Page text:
Hot Air interview: Evan Jenkins, WV-3 candidate
posted at 4:01 pm on August 9, 2014 by Jazz Shaw
Hot Air has had a pretty good – and busy – week in terms of getting to interview some of the candidates vying for office this fall. One such opportunity came when I had the chance to put a few questions to Evan Jenkins, state senator running for West Virginia’s 3rd congressional district. You may remember Evan from some of our stories about his opponent, Nick Rahall. (His rather conveniently shifting views on campaign donations are the stuff of legend.)
Evan had some very strong opinions on the needs of West Virginia’s citizens and shares them below.
Hot Air: Thank you for taking the time to answer a few questions for Hot Air’s readers. West Virginia has a long history of energy production, particularly in the coal industry. New and proposed EPA regulations under the current administration have been viewed as highly detrimental to this industry. How do you view the role of Congress in terms of dealing with these challenges and interacting with the executive branch on such regulatory questions, and how will you personally approach them?
State Senator Evan Jenkins: May I correct your question slightly? These regulations aren’t ‘viewed’ as highly detrimental, they ARE detrimental. This past week over 1,100 miners received WARN act notices at Alpha mines as a direct result of government regulation. Congress plays a role in ensuring these overreaches by the executive branch do not devastate entire industries and regions like this Administration has done. Our current representative in Congress has been an ineffective voice in stopping these actions. I, working with Congressional leadership, will be able to better protect the coal industry from the executive branch.
HA: Despite some recent improvements, West Virginia is still challenged with problems of poverty. Recent studies indicate that some rural sections of your state face a poverty rate in excess of 20%. How do you view the role of the federal government in meeting these challenges versus the responsibilities of the state, and as a congressman, what – if any – federal programs would you be looking at to assist the poorest residents of your state?
EJ: The best way to combat poverty is to ensure everyone who wants to work has the ability to find a job. Too many willing and able bodied men and women can’t find work in the Obama economy. Many West Virginians rely on programs such as Medicare and Social Security and we must do everything we can to protect them and keep our promise to those who have paid into these programs. As a state legislator, I have seen up close the necessary partnership between the federal and state government to provide for our citizens.
HA: As a member of Congress you’ll be voting on perpetually controversial questions of funding on a regular basis. One area experiencing cuts is our military. Given the state of unrest around the globe and America’s role as the last remaining superpower, how do you view the current level of military funding? If called upon to vote on the question, do you feel that military funding should be increased, cut more rapidly than under the current model, or kept on the same arc we’ve settled on now?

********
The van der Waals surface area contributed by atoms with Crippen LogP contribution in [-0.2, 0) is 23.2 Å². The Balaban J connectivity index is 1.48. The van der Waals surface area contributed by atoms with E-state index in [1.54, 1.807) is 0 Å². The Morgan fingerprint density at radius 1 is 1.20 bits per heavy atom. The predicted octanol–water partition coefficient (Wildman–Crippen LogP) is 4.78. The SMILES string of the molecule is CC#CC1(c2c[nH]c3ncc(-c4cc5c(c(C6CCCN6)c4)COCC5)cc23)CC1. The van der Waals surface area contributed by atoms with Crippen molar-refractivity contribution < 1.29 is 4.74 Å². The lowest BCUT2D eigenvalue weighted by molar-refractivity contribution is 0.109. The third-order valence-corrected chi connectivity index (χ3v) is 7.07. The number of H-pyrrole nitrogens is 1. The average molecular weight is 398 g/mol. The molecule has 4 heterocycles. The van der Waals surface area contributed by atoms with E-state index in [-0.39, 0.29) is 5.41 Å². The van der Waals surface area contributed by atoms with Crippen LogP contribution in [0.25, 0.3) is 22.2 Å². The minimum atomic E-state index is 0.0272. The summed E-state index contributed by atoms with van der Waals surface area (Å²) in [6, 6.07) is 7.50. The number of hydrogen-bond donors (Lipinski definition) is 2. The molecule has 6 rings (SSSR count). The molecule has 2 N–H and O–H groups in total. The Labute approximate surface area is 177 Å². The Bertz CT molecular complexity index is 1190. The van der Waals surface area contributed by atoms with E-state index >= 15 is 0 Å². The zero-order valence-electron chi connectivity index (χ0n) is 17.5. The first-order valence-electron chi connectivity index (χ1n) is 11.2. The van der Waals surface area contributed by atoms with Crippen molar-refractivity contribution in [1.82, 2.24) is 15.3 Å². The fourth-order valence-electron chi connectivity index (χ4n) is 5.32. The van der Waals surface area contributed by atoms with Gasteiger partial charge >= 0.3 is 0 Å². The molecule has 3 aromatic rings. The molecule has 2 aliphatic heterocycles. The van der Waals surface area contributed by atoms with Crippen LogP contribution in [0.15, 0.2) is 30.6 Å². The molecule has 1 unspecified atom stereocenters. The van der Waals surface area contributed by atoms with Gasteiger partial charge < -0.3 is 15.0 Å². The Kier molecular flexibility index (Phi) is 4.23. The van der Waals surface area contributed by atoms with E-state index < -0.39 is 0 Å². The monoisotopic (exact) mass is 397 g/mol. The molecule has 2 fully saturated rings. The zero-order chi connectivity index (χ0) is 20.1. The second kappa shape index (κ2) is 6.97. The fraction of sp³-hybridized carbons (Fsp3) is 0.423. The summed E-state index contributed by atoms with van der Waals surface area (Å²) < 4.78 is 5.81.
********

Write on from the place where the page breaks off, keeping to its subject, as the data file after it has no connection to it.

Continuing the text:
EJ: Keeping our military strong is the central role of the federal government. Although I support funding levels that maintain America as the world’s pre-eminent military power we must spend our money wisely and not waste critical resources. West Virginians have served in our military at a rate proportionally higher than any other state. As such, we must not only support and fund our military, but must support and care for our veterans.
HA: If you were already in Congress, you would have been facing the question of whether or not to fund the President’s recent request for more money to deal with the crisis at our southern border. Would you have voted to approve that funding request as it was presented? And if not, how should congress be applying our resources to this situation?
EJ: The crisis on the southern border is another example of failed leadership on the part of the Obama Administration. We must secure our borders now, and do everything we can to prevent President Obama sidestepping Congress to implement his unconstitutional plans to implement amnesty-by-fiat.
HA: If elected, current polls indicate that you’ll be entering the House as part of a significant Republican majority. But a lot of media attention has focused on divisions in the party. How would you rate the job that John Boehner has been doing, and would you be inclined to support him if he seeks another term as Speaker?
EJ: Throughout my career, I have developed a reputation of being an independent thinker in the legislature. After earning the people’s vote to represent them in Congress, I will closely evaluates all candidates for leadership to determine who will best help me advance my constituents’ interests and values.
HA: Thanks again for taking time out of your schedule for this interview. In closing, what issues do you see as most directly affecting West Virginia and which of them will you be focusing on in the closing months of the campaign?
EJ: It is worth conveying again the importance of protecting the coal industry for southern West Virginia. The layoffs and downturn in the coal industry have a ripple effect on almost everyone in the Third Congressional District. We can’t stress this enough, and wherever I go during this campaign, and hopefully in Congress, there will be no issue of more importance to me.